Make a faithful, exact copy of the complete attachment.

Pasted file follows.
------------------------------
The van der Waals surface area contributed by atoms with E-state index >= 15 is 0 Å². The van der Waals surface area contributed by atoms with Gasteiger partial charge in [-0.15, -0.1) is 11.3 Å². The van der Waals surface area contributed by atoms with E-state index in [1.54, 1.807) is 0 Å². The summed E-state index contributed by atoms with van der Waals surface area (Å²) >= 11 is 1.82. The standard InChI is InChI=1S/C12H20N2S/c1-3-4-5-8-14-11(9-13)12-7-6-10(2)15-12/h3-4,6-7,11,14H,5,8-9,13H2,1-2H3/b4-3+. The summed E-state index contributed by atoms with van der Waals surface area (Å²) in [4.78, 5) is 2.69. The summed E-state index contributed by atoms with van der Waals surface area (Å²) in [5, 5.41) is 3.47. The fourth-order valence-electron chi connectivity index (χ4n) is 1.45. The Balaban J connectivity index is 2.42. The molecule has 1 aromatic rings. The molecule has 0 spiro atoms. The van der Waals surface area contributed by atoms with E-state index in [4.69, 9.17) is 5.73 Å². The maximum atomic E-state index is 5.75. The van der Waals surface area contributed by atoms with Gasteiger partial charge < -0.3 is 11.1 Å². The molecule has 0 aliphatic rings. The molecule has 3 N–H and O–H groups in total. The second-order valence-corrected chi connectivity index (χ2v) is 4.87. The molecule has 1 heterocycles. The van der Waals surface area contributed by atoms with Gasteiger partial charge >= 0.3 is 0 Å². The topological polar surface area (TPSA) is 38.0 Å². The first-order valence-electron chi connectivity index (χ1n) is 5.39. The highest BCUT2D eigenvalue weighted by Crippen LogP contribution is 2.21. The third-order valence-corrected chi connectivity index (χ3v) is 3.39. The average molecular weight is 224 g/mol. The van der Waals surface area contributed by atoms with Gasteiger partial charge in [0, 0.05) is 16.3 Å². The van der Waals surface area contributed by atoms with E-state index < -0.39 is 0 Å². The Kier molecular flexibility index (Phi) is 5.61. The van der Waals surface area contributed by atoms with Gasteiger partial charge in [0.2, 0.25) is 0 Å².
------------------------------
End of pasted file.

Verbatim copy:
The van der Waals surface area contributed by atoms with E-state index >= 15 is 0 Å². The van der Waals surface area contributed by atoms with Gasteiger partial charge in [-0.15, -0.1) is 11.3 Å². The van der Waals surface area contributed by atoms with E-state index in [1.54, 1.807) is 0 Å². The summed E-state index contributed by atoms with van der Waals surface area (Å²) >= 11 is 1.82. The standard InChI is InChI=1S/C12H20N2S/c1-3-4-5-8-14-11(9-13)12-7-6-10(2)15-12/h3-4,6-7,11,14H,5,8-9,13H2,1-2H3/b4-3+. The summed E-state index contributed by atoms with van der Waals surface area (Å²) in [4.78, 5) is 2.69. The summed E-state index contributed by atoms with van der Waals surface area (Å²) in [5, 5.41) is 3.47. The fourth-order valence-electron chi connectivity index (χ4n) is 1.45. The Balaban J connectivity index is 2.42. The molecule has 1 aromatic rings. The molecule has 0 spiro atoms. The van der Waals surface area contributed by atoms with E-state index in [4.69, 9.17) is 5.73 Å². The maximum atomic E-state index is 5.75. The van der Waals surface area contributed by atoms with Gasteiger partial charge < -0.3 is 11.1 Å². The molecule has 0 aliphatic rings. The molecule has 3 N–H and O–H groups in total. The second-order valence-corrected chi connectivity index (χ2v) is 4.87. The molecule has 1 heterocycles. The van der Waals surface area contributed by atoms with Gasteiger partial charge >= 0.3 is 0 Å². The topological polar surface area (TPSA) is 38.0 Å². The first-order valence-electron chi connectivity index (χ1n) is 5.39. The highest BCUT2D eigenvalue weighted by Crippen LogP contribution is 2.21. The third-order valence-corrected chi connectivity index (χ3v) is 3.39. The average molecular weight is 224 g/mol. The van der Waals surface area contributed by atoms with Gasteiger partial charge in [0, 0.05) is 16.3 Å². The van der Waals surface area contributed by atoms with E-state index < -0.39 is 0 Å². The Kier molecular flexibility index (Phi) is 5.61. The van der Waals surface area contributed by atoms with Gasteiger partial charge in [0.2, 0.25) is 0 Å².